Overview

Situated between Chickasha and Lawton in southwestern Oklahoma, the Little Washita River watershed comprises 611 square kilometers and covers parts of Caddo, Comanche, and Grady counties. The Little Washita River is a tributary of the Washita River, which drains into the Red River on the Oklahoma-Texas border. Hydrological and meteorological measurements of the watershed have been conducted for decades, providing scientists a long-term data source to study soil and water conservation, water quality, and basin hydrology. Currently, the ARS monitors the environmental conditions of the Little Washita watershed with a 20-station network called the Little Washita Micronet. In addition, three stations in the Oklahoma Mesonet (NINN, ACME, and APAC) are located in the northeast, south, and west areas of the watershed to enhance the observing network.

The Ft. Cobb Reservoir watershed comprises 813 square kilometers and covers parts of Caddo, Washita, and Custer counties in southwestern Oklahoma. The Ft. Cobb Micronet consists of 15 stations, which measure the same variables as the Little Washita Micronet. Two Oklahoma Mesonet sites (FTCB and HINT) are located on the southern and northern sides of the watershed.

Scientific Research

In 1936, the Little Washita watershed was selected as a part of a national demonstration project for soil erosion control. Since then, continuous observations of the watershed have been taken in a variety of hydrologic research projects. The U.S. Department of Agriculture (USDA) Agricultural Research Service (ARS) began collecting data on the Little Washita in 1961. Their goal was to examine the downstream impacts of Soil Conservation Service floodwater-retarding reservoirs. To that end, a network of 36 continuous recording rain gauges were deployed on the watershed.

Almost two decades later, in 1978, this watershed was one of seven selected for a national project that was jointly administered by the USDA and the U.S. Environmental Protection Agency (EPA). In this case, the project's goal was to demonstrate the effects of intensive land conservation treatments on the quality of water in the watershed. Although field measurements were reduced from 1985 to 1992, the network of sensors was expanded, upgraded, and re-instrumented in 1994 to measure rainfall, air and soil temperatures, relative humidity, and solar radiation.

The Ft. Cobb watershed was added to the ARS watershed research network in 2005 to address research objectives of the Conservation Effectiveness Assessment Project (CEAP). CEAP is a USDA Natural Resources Conservation Service sponsored program, which seeks to quantify the effectiveness of Federal Conservation practices, at watershed scales, to reduce constituents that impair water quality and wildlife habitat.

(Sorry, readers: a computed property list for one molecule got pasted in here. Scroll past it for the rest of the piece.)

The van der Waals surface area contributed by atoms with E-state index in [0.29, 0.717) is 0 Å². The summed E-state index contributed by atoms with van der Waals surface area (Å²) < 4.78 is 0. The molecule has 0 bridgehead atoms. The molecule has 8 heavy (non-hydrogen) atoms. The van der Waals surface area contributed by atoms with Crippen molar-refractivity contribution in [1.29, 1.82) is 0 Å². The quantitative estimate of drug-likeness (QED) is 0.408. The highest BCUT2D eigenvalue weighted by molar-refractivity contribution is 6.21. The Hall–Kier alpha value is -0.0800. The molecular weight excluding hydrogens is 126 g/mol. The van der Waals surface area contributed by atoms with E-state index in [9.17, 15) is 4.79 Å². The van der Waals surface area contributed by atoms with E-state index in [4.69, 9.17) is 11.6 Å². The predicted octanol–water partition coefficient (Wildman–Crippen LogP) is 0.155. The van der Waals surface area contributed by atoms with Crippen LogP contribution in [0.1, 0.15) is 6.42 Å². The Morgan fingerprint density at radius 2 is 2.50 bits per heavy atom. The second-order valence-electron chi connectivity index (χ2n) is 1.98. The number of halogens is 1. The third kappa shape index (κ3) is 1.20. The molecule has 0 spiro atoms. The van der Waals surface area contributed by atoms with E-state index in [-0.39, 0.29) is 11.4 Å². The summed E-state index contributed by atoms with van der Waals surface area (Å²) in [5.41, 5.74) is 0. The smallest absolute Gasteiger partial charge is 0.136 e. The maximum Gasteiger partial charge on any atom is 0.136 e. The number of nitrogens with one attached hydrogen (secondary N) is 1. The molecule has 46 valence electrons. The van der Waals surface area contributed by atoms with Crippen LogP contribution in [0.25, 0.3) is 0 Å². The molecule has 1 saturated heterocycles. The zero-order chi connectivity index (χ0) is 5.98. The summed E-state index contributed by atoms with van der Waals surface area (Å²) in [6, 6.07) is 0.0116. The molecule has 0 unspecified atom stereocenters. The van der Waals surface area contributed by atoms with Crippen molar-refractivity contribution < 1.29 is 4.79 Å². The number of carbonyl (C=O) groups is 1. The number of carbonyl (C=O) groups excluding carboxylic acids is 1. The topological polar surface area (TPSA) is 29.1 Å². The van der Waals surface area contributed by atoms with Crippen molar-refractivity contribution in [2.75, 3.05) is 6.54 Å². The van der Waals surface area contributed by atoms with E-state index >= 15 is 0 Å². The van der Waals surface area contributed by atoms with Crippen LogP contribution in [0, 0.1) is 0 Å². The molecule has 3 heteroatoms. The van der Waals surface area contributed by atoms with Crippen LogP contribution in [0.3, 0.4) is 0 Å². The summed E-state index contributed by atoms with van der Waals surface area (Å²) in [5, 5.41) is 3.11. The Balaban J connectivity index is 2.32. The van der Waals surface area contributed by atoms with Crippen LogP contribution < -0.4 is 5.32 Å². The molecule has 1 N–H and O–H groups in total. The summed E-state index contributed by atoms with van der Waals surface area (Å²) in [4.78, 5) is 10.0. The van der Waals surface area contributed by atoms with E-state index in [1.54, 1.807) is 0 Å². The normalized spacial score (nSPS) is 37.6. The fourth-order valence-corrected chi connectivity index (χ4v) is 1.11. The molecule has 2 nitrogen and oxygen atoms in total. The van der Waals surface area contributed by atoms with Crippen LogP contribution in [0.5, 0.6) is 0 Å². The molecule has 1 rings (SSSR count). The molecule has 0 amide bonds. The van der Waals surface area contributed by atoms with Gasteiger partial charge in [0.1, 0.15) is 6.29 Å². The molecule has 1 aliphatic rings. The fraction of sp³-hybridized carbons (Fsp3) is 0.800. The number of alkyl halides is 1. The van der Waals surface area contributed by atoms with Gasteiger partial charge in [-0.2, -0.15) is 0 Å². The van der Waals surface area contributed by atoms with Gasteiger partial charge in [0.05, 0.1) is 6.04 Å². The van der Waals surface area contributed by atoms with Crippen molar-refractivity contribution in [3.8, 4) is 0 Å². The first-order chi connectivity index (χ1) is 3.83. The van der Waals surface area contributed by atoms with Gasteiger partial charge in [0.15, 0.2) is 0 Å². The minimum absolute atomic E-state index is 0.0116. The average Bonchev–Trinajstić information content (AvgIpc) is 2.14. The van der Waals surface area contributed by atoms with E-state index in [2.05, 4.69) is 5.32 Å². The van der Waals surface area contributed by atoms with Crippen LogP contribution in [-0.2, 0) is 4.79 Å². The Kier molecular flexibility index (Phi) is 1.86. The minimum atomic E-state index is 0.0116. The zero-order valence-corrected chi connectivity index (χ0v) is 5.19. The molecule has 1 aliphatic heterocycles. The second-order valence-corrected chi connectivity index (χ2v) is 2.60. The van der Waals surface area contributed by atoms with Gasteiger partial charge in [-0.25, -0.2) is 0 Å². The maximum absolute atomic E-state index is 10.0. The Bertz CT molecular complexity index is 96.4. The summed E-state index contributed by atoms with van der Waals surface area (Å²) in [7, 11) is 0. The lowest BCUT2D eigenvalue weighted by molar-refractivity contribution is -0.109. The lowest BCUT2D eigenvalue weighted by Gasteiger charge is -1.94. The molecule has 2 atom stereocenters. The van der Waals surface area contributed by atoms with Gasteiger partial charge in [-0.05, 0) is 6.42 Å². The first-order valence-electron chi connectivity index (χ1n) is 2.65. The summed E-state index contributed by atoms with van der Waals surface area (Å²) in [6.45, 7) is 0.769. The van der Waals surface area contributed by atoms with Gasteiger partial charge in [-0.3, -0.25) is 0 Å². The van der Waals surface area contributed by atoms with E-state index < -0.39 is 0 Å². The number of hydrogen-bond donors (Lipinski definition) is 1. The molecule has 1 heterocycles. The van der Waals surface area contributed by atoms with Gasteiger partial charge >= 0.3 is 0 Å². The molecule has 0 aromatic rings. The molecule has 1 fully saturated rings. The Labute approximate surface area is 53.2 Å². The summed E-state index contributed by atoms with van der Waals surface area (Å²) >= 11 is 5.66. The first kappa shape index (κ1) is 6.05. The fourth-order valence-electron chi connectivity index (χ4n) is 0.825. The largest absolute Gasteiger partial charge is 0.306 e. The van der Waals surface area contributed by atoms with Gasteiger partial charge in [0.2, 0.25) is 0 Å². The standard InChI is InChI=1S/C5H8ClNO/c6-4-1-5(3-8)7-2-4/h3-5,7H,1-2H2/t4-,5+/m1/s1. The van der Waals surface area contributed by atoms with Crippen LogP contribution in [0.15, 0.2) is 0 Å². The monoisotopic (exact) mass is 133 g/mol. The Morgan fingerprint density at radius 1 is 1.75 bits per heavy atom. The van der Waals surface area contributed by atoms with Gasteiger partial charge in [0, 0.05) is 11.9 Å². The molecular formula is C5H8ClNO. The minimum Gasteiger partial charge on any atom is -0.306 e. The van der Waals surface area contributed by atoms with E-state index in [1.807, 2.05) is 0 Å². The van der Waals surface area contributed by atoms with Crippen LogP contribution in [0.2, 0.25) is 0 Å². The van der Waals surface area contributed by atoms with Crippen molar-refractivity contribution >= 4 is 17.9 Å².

Facts about the Little Washita watershed

Size: 611 square kilometers
Watershed studies began: 1936
Land usage: range, pasture, forest, cropland, oil waste land, quarries, urban/highways, and water

Topography and geology

Maximum elevation: about 500 meters above sea level
Minimum elevation: about 300 meters above sea level
Exposed bedrock: Permian age sedimentary rocks; sandstone dominant
Soil textures: range from fine sand to silty loam
SCS hydrologic group: group B covers nearly three-fourths of the watershed
Surface drainage: generally eastward

Climate

Mean annual precipitation: 760 millimeters
Mean annual temperature: 16 degrees Celsius
Daily average maximum temperature, January: 10 degrees Celsius
Daily average minimum temperature, January: -4 degrees Celsius
Daily average maximum temperature, July: 35 degrees Celsius
Daily average minimum temperature, July: 21 degrees Celsius
For more information, see Oklahoma Climate Data

Facts about the Ft. Cobb watershed

Size: 813 square kilometers
Watershed studies began: 2005
Land usage: cropland, range, pasture, forest, water, and urban/highways

Topography and geology

Maximum elevation: about 565 meters
Minimum elevation: about 383 meters
Exposed bedrock: Permian age sedimentary rocks; sandstone dominant
Soil textures: XXXX
SCS hydrologic group: XXXX
Surface drainage: generally southeastward

Climate

Mean annual precipitation: 816 millimeters
Mean annual temperature: 16 degrees Celsius
Daily average maximum temperature, January: 10 degrees Celsius
Daily average minimum temperature, January: -4 degrees Celsius
Daily average maximum temperature, July: 36 degrees Celsius
Daily average minimum temperature, July: 22 degrees Celsius
For more information, see Oklahoma Climate Data

Reference

Elliott, R.L., F.R. Schiebe, K.C. Crawford, K.D. Peter and W.E. Puckett. 1993. A Unique Data Capability for Natural Resources Studies. Paper No. 932529, International Winter Meeting; American Society of Agricultural Engineers, Chicago, IL, Dec. 14-17.

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